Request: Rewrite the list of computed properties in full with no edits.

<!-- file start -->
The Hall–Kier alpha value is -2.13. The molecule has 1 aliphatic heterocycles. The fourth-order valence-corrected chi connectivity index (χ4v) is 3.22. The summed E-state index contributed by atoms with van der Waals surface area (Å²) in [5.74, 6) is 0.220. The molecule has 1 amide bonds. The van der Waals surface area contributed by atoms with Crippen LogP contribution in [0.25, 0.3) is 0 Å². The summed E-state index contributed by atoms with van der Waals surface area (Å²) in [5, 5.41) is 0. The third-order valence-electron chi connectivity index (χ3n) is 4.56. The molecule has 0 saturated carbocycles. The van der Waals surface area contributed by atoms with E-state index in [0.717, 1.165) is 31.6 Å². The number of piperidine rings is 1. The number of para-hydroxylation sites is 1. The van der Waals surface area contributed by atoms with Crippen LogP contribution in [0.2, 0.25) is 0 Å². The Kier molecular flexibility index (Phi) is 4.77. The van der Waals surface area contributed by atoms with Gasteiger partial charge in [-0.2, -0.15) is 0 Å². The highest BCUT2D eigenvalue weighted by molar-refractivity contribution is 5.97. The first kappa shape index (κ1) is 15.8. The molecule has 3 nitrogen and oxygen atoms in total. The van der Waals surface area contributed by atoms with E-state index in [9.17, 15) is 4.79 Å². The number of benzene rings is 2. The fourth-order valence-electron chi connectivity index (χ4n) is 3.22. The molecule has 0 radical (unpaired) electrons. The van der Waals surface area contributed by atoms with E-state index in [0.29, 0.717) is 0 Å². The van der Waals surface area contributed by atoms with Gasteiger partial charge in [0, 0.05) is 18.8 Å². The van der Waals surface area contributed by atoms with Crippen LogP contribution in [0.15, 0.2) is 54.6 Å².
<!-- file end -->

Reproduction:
The Hall–Kier alpha value is -2.13. The molecule has 1 aliphatic heterocycles. The fourth-order valence-corrected chi connectivity index (χ4v) is 3.22. The summed E-state index contributed by atoms with van der Waals surface area (Å²) in [5.74, 6) is 0.220. The molecule has 1 amide bonds. The van der Waals surface area contributed by atoms with Crippen LogP contribution in [0.25, 0.3) is 0 Å². The summed E-state index contributed by atoms with van der Waals surface area (Å²) in [5, 5.41) is 0. The third-order valence-electron chi connectivity index (χ3n) is 4.56. The molecule has 0 saturated carbocycles. The van der Waals surface area contributed by atoms with E-state index in [0.717, 1.165) is 31.6 Å². The number of piperidine rings is 1. The number of para-hydroxylation sites is 1. The van der Waals surface area contributed by atoms with Crippen LogP contribution in [0.2, 0.25) is 0 Å². The Kier molecular flexibility index (Phi) is 4.77. The van der Waals surface area contributed by atoms with Gasteiger partial charge in [-0.2, -0.15) is 0 Å². The highest BCUT2D eigenvalue weighted by molar-refractivity contribution is 5.97. The first kappa shape index (κ1) is 15.8. The molecule has 3 nitrogen and oxygen atoms in total. The van der Waals surface area contributed by atoms with E-state index in [9.17, 15) is 4.79 Å². The number of benzene rings is 2. The fourth-order valence-electron chi connectivity index (χ4n) is 3.22. The molecule has 0 radical (unpaired) electrons. The van der Waals surface area contributed by atoms with E-state index in [0.29, 0.717) is 0 Å². The van der Waals surface area contributed by atoms with Gasteiger partial charge in [0, 0.05) is 18.8 Å². The van der Waals surface area contributed by atoms with Crippen LogP contribution in [0.15, 0.2) is 54.6 Å².